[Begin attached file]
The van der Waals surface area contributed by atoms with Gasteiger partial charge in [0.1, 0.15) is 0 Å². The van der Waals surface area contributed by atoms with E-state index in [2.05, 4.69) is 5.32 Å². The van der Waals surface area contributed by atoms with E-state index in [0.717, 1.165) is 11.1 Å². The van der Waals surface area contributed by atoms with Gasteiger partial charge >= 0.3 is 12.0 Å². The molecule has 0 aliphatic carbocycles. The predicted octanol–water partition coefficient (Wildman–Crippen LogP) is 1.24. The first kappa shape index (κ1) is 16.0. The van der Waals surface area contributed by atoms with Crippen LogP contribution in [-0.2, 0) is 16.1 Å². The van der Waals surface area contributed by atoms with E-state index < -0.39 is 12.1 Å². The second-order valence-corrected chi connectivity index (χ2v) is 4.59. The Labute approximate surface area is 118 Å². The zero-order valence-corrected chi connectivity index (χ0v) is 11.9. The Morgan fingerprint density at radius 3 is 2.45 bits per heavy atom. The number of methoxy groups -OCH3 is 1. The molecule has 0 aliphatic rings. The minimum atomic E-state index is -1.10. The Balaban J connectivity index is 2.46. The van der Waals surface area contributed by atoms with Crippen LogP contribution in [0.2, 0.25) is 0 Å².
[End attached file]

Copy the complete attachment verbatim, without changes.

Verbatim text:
The van der Waals surface area contributed by atoms with Gasteiger partial charge in [0.1, 0.15) is 0 Å². The van der Waals surface area contributed by atoms with E-state index in [2.05, 4.69) is 5.32 Å². The van der Waals surface area contributed by atoms with E-state index in [0.717, 1.165) is 11.1 Å². The van der Waals surface area contributed by atoms with Gasteiger partial charge >= 0.3 is 12.0 Å². The molecule has 0 aliphatic carbocycles. The predicted octanol–water partition coefficient (Wildman–Crippen LogP) is 1.24. The first kappa shape index (κ1) is 16.0. The van der Waals surface area contributed by atoms with Crippen LogP contribution in [-0.2, 0) is 16.1 Å². The van der Waals surface area contributed by atoms with E-state index < -0.39 is 12.1 Å². The second-order valence-corrected chi connectivity index (χ2v) is 4.59. The Labute approximate surface area is 118 Å². The zero-order valence-corrected chi connectivity index (χ0v) is 11.9. The Morgan fingerprint density at radius 3 is 2.45 bits per heavy atom. The number of methoxy groups -OCH3 is 1. The molecule has 0 aliphatic rings. The minimum atomic E-state index is -1.10. The Balaban J connectivity index is 2.46. The van der Waals surface area contributed by atoms with Crippen LogP contribution in [0.2, 0.25) is 0 Å².